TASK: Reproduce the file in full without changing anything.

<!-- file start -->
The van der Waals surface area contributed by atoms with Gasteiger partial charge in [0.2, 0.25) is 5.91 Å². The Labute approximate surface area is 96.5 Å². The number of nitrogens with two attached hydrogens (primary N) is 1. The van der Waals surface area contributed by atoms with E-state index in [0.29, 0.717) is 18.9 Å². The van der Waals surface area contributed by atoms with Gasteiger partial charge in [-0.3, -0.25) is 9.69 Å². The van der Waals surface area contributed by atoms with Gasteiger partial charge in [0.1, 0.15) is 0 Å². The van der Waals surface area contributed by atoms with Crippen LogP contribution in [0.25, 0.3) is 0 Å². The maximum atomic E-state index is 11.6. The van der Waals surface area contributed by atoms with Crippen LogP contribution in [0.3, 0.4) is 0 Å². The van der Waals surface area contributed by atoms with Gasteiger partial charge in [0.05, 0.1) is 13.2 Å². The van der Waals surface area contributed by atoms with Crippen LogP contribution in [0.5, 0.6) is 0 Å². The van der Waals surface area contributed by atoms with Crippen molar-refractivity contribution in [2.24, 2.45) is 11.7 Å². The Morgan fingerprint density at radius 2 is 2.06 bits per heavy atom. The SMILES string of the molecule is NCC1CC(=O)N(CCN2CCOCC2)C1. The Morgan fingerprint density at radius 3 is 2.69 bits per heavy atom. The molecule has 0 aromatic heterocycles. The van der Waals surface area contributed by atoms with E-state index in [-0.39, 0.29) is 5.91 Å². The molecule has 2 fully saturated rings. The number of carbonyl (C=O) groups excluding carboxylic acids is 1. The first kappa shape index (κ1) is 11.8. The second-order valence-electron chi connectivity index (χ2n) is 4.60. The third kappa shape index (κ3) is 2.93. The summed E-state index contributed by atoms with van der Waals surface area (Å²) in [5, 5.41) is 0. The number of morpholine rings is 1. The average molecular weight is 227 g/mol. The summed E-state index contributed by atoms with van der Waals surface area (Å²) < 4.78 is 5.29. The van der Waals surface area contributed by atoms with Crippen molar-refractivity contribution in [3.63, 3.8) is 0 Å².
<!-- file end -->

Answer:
The van der Waals surface area contributed by atoms with Gasteiger partial charge in [0.2, 0.25) is 5.91 Å². The Labute approximate surface area is 96.5 Å². The number of nitrogens with two attached hydrogens (primary N) is 1. The van der Waals surface area contributed by atoms with E-state index in [0.29, 0.717) is 18.9 Å². The van der Waals surface area contributed by atoms with Gasteiger partial charge in [-0.3, -0.25) is 9.69 Å². The van der Waals surface area contributed by atoms with Gasteiger partial charge in [0.1, 0.15) is 0 Å². The van der Waals surface area contributed by atoms with Crippen LogP contribution in [0.25, 0.3) is 0 Å². The maximum atomic E-state index is 11.6. The van der Waals surface area contributed by atoms with Crippen LogP contribution in [0.3, 0.4) is 0 Å². The van der Waals surface area contributed by atoms with Gasteiger partial charge in [0.05, 0.1) is 13.2 Å². The van der Waals surface area contributed by atoms with Crippen LogP contribution in [0.5, 0.6) is 0 Å². The van der Waals surface area contributed by atoms with Crippen molar-refractivity contribution in [2.24, 2.45) is 11.7 Å². The Morgan fingerprint density at radius 2 is 2.06 bits per heavy atom. The SMILES string of the molecule is NCC1CC(=O)N(CCN2CCOCC2)C1. The Morgan fingerprint density at radius 3 is 2.69 bits per heavy atom. The molecule has 0 aromatic heterocycles. The van der Waals surface area contributed by atoms with E-state index in [-0.39, 0.29) is 5.91 Å². The molecule has 2 fully saturated rings. The number of carbonyl (C=O) groups excluding carboxylic acids is 1. The first kappa shape index (κ1) is 11.8. The second-order valence-electron chi connectivity index (χ2n) is 4.60. The third kappa shape index (κ3) is 2.93. The summed E-state index contributed by atoms with van der Waals surface area (Å²) in [5, 5.41) is 0. The number of morpholine rings is 1. The average molecular weight is 227 g/mol. The summed E-state index contributed by atoms with van der Waals surface area (Å²) < 4.78 is 5.29. The van der Waals surface area contributed by atoms with Crippen molar-refractivity contribution in [3.63, 3.8) is 0 Å².